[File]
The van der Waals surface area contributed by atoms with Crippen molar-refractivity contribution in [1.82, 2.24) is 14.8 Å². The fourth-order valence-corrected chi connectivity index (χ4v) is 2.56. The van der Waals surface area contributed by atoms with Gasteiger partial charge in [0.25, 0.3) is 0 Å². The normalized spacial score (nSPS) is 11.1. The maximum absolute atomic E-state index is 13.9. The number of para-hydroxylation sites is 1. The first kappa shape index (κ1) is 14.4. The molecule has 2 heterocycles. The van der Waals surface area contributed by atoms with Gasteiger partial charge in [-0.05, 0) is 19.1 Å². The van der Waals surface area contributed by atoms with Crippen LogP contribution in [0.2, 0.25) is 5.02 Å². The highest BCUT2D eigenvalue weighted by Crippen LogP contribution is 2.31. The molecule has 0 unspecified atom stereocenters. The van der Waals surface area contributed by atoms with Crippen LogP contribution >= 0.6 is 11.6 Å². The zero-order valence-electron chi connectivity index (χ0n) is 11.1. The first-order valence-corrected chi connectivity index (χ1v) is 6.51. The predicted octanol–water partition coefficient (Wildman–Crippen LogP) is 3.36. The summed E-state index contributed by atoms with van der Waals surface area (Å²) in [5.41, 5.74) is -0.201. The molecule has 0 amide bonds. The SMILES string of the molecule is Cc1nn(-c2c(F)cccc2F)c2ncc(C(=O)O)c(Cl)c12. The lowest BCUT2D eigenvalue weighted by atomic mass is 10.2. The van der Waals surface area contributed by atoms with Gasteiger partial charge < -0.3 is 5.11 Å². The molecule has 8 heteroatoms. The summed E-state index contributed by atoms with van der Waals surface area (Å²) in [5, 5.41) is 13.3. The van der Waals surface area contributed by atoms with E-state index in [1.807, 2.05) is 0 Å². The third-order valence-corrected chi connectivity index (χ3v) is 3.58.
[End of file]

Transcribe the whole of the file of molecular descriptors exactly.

The van der Waals surface area contributed by atoms with Crippen molar-refractivity contribution in [1.82, 2.24) is 14.8 Å². The fourth-order valence-corrected chi connectivity index (χ4v) is 2.56. The van der Waals surface area contributed by atoms with Gasteiger partial charge in [0.25, 0.3) is 0 Å². The normalized spacial score (nSPS) is 11.1. The maximum absolute atomic E-state index is 13.9. The number of para-hydroxylation sites is 1. The first kappa shape index (κ1) is 14.4. The molecule has 2 heterocycles. The van der Waals surface area contributed by atoms with Gasteiger partial charge in [-0.05, 0) is 19.1 Å². The van der Waals surface area contributed by atoms with Crippen LogP contribution in [0.2, 0.25) is 5.02 Å². The highest BCUT2D eigenvalue weighted by Crippen LogP contribution is 2.31. The molecule has 0 unspecified atom stereocenters. The van der Waals surface area contributed by atoms with Crippen LogP contribution >= 0.6 is 11.6 Å². The zero-order valence-electron chi connectivity index (χ0n) is 11.1. The first-order valence-corrected chi connectivity index (χ1v) is 6.51. The predicted octanol–water partition coefficient (Wildman–Crippen LogP) is 3.36. The summed E-state index contributed by atoms with van der Waals surface area (Å²) in [5.41, 5.74) is -0.201. The molecule has 0 amide bonds. The SMILES string of the molecule is Cc1nn(-c2c(F)cccc2F)c2ncc(C(=O)O)c(Cl)c12. The lowest BCUT2D eigenvalue weighted by atomic mass is 10.2. The van der Waals surface area contributed by atoms with Gasteiger partial charge < -0.3 is 5.11 Å². The molecule has 8 heteroatoms. The summed E-state index contributed by atoms with van der Waals surface area (Å²) in [5, 5.41) is 13.3. The van der Waals surface area contributed by atoms with E-state index in [1.807, 2.05) is 0 Å². The third-order valence-corrected chi connectivity index (χ3v) is 3.58.